In my virtual newspaper this morning, five bright and passionate people from across the country debated the causes of the “creativity crisis.” Is it valid to conclude that we’re becoming less creative? If so, what are the implications for our future, economic and otherwise?
I’m glad that we appear to be waking up to the importance of these questions. I’m reminded of Sir Kenneth Robinson’s arguments that schools, as often configured, stifle creativity. His books, viral TED talks, and captivating diagrams make a powerful case for insisting on the inclusion of the arts at every level of education. I’m happy to endorse that as part of the solution, but I think there’s a prerequisite that all of these arguments overlook: as teachers, do we do enough to cultivate the aesthetic of wonder? Do we encourage, recognize and value those who, when faced with new things, respond with awe and appreciation for the marvelous? Or, using wonder in its other sense, do we provide the space for students who, truly intrigued by what they’re learning, immediately turn to puzzling out the reasons, or connecting it with other things within their experience?
Wonder has a great, and often unrecognized, lineage in science. I’m troubled when science is blamed for taking the beauty out of things, for reducing objects of wonder to objects of boring analysis. Over 30 years ago, the great physicist Richard Feynman took issue with this view as well. An artist friend, after luring him into acknowledging the beauty of a flower, asserted that the reductionism of science turned it into “a dull thing.” Feynman responded that he, too, could appreciate the beauty of a flower (although not with his friend’s more refined aesthetic sense), but could also see much more that was beautiful about the flower: its cells and structure, the intertwining biochemical actions that govern its development, and the evolutionary reasons for its coloring. He proclaimed: “Science knowledge only adds to the excitement, the mystery, and the awe of a flower. It only adds. I don’t understand how it subtracts.”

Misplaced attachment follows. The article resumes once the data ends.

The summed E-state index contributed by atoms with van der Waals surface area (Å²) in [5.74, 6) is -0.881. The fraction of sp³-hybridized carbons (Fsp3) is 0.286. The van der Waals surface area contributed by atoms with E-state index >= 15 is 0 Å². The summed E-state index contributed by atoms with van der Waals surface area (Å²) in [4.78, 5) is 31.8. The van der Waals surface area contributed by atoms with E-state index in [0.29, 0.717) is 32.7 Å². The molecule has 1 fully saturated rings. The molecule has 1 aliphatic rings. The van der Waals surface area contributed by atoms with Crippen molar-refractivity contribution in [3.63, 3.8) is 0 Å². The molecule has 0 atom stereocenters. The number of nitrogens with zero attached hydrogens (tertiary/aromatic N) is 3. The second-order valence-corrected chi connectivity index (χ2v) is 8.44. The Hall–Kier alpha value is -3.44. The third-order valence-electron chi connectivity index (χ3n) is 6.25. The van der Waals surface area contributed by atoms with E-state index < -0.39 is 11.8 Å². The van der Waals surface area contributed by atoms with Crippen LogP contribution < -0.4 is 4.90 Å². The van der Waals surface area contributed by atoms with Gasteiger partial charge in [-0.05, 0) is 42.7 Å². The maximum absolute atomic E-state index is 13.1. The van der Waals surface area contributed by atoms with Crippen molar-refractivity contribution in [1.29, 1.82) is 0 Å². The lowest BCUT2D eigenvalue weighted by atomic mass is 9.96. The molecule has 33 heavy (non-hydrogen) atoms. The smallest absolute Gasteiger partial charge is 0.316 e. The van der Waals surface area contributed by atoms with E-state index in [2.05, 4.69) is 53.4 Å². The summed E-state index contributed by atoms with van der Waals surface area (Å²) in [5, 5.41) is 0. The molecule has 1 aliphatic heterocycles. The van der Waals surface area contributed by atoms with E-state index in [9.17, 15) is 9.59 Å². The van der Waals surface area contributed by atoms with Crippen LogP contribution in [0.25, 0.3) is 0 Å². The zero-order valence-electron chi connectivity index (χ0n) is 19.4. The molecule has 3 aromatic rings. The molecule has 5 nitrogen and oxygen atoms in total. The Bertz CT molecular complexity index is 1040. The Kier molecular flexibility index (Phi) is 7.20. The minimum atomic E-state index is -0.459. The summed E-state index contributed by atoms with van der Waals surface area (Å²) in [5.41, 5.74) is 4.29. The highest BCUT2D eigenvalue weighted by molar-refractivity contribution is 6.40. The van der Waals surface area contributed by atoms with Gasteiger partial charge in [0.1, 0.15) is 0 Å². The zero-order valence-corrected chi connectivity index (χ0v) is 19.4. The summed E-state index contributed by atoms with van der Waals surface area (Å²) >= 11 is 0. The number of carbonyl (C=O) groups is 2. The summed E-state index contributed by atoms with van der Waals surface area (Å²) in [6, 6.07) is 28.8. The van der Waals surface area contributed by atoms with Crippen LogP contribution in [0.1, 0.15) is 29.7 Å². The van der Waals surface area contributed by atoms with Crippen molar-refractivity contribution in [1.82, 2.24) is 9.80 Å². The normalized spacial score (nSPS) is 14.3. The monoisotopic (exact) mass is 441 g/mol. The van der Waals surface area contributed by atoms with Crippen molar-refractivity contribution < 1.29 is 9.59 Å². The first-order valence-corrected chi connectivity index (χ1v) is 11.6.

Feynman challenges us to add together our understandings, to listen to those with differently tuned senses of wonder, and to add them together in a way that creates a whole whose parts interact with and enrich each other. And he highlights both aspects of wonder at work in the act of understanding: appreciation for the marvelous organization and interactions of a beautifully complex system, and the host of questions that stem from such recognition.
Thankfully, wonder is alive and well at Drury. I can easily call to mind conversations with a musician who wonders about astrophysics; an English professor who wonders about the similarities between grammar and mathematics; a philosopher who wonders about the congruence between truth and learning in science and in the humanities. But more important, these teachers, and their colleagues, walk into classes every day and share such questions with their students. And those questions, as they should in a liberal arts university, cut across the boundaries we use to initially organize our experience of the world. Our students wrestle with questions about ethics, business, arts, science, creativity, politics, economics and behavior, and then turn around and bring their own sense of wonder into play in crafting new connections and explanations.
Since I see that happening every day, I’m confident that our students leave Drury with their wonder and creativity not only intact, but enhanced. And that bodes well for their future, and ours.